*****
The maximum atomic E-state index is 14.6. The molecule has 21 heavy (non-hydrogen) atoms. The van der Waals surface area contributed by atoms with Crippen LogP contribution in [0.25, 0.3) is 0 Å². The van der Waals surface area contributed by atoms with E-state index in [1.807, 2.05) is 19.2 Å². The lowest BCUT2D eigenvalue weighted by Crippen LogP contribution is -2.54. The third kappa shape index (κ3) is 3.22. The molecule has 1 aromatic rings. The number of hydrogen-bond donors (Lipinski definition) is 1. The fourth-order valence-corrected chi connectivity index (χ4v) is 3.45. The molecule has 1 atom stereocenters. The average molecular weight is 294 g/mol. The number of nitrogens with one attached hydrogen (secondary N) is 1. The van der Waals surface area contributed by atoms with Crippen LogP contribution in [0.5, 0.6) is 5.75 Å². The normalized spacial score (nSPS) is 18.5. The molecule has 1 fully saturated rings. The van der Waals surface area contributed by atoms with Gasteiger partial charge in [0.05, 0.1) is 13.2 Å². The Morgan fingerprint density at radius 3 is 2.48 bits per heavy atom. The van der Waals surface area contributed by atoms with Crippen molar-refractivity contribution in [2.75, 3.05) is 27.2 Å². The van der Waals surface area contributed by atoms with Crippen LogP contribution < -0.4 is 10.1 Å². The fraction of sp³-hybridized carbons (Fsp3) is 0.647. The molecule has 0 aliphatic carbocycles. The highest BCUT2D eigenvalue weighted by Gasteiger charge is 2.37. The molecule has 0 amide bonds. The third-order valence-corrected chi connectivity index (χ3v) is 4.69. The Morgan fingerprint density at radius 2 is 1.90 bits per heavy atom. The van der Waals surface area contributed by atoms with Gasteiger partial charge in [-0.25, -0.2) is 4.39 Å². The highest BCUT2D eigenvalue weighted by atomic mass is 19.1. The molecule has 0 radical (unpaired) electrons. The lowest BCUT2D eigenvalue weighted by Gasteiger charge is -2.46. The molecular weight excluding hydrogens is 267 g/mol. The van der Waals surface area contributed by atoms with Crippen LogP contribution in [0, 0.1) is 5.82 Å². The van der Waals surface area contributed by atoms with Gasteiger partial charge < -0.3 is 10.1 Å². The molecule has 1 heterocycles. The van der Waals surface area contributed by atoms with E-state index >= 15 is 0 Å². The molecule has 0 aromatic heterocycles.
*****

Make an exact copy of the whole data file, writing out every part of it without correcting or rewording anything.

The maximum atomic E-state index is 14.6. The molecule has 21 heavy (non-hydrogen) atoms. The van der Waals surface area contributed by atoms with Crippen LogP contribution in [0.25, 0.3) is 0 Å². The van der Waals surface area contributed by atoms with E-state index in [1.807, 2.05) is 19.2 Å². The lowest BCUT2D eigenvalue weighted by Crippen LogP contribution is -2.54. The third kappa shape index (κ3) is 3.22. The molecule has 1 aromatic rings. The number of hydrogen-bond donors (Lipinski definition) is 1. The fourth-order valence-corrected chi connectivity index (χ4v) is 3.45. The molecule has 1 atom stereocenters. The average molecular weight is 294 g/mol. The number of nitrogens with one attached hydrogen (secondary N) is 1. The van der Waals surface area contributed by atoms with Crippen LogP contribution in [0.5, 0.6) is 5.75 Å². The normalized spacial score (nSPS) is 18.5. The molecule has 1 fully saturated rings. The van der Waals surface area contributed by atoms with Gasteiger partial charge in [0.05, 0.1) is 13.2 Å². The Morgan fingerprint density at radius 3 is 2.48 bits per heavy atom. The van der Waals surface area contributed by atoms with Crippen molar-refractivity contribution in [2.75, 3.05) is 27.2 Å². The van der Waals surface area contributed by atoms with Crippen LogP contribution < -0.4 is 10.1 Å². The fraction of sp³-hybridized carbons (Fsp3) is 0.647. The molecule has 0 aliphatic carbocycles. The highest BCUT2D eigenvalue weighted by Gasteiger charge is 2.37. The molecule has 0 amide bonds. The third-order valence-corrected chi connectivity index (χ3v) is 4.69. The Morgan fingerprint density at radius 2 is 1.90 bits per heavy atom. The van der Waals surface area contributed by atoms with Gasteiger partial charge in [-0.25, -0.2) is 4.39 Å². The highest BCUT2D eigenvalue weighted by atomic mass is 19.1. The molecule has 0 radical (unpaired) electrons. The lowest BCUT2D eigenvalue weighted by Gasteiger charge is -2.46. The molecular weight excluding hydrogens is 267 g/mol. The van der Waals surface area contributed by atoms with Crippen LogP contribution in [0, 0.1) is 5.82 Å². The van der Waals surface area contributed by atoms with Gasteiger partial charge < -0.3 is 10.1 Å². The molecule has 1 heterocycles. The van der Waals surface area contributed by atoms with E-state index >= 15 is 0 Å². The molecule has 0 aromatic heterocycles.